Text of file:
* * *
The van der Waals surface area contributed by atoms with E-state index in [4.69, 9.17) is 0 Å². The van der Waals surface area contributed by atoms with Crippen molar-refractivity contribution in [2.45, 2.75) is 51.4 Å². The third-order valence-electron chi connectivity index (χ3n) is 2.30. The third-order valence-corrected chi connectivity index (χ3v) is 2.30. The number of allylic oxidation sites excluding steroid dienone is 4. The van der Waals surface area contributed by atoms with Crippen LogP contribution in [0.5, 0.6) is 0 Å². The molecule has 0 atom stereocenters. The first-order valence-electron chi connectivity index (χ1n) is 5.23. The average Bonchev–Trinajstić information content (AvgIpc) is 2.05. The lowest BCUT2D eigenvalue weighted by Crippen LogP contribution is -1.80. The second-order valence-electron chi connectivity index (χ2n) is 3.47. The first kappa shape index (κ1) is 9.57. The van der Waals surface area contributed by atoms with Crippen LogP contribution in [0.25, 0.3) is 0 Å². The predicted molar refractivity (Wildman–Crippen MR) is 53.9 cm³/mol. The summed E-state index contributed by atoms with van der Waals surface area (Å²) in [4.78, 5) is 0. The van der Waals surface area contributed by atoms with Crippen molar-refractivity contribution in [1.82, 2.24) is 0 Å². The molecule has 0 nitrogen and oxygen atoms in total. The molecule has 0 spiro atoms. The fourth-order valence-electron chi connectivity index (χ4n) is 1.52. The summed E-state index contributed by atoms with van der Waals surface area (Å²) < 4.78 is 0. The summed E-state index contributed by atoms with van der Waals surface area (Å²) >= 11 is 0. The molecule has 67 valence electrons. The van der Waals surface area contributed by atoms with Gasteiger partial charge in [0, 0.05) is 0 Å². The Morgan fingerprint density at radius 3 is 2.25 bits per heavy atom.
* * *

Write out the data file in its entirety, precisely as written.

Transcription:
The van der Waals surface area contributed by atoms with E-state index in [4.69, 9.17) is 0 Å². The van der Waals surface area contributed by atoms with Crippen molar-refractivity contribution in [2.45, 2.75) is 51.4 Å². The third-order valence-electron chi connectivity index (χ3n) is 2.30. The third-order valence-corrected chi connectivity index (χ3v) is 2.30. The number of allylic oxidation sites excluding steroid dienone is 4. The van der Waals surface area contributed by atoms with Crippen LogP contribution in [0.5, 0.6) is 0 Å². The molecule has 0 atom stereocenters. The first-order valence-electron chi connectivity index (χ1n) is 5.23. The average Bonchev–Trinajstić information content (AvgIpc) is 2.05. The lowest BCUT2D eigenvalue weighted by Crippen LogP contribution is -1.80. The second-order valence-electron chi connectivity index (χ2n) is 3.47. The first kappa shape index (κ1) is 9.57. The van der Waals surface area contributed by atoms with Crippen LogP contribution in [0.25, 0.3) is 0 Å². The predicted molar refractivity (Wildman–Crippen MR) is 53.9 cm³/mol. The summed E-state index contributed by atoms with van der Waals surface area (Å²) in [4.78, 5) is 0. The van der Waals surface area contributed by atoms with Crippen molar-refractivity contribution in [1.82, 2.24) is 0 Å². The molecule has 0 nitrogen and oxygen atoms in total. The molecule has 0 spiro atoms. The fourth-order valence-electron chi connectivity index (χ4n) is 1.52. The summed E-state index contributed by atoms with van der Waals surface area (Å²) < 4.78 is 0. The summed E-state index contributed by atoms with van der Waals surface area (Å²) >= 11 is 0. The molecule has 67 valence electrons. The van der Waals surface area contributed by atoms with Gasteiger partial charge in [0, 0.05) is 0 Å². The Morgan fingerprint density at radius 3 is 2.25 bits per heavy atom.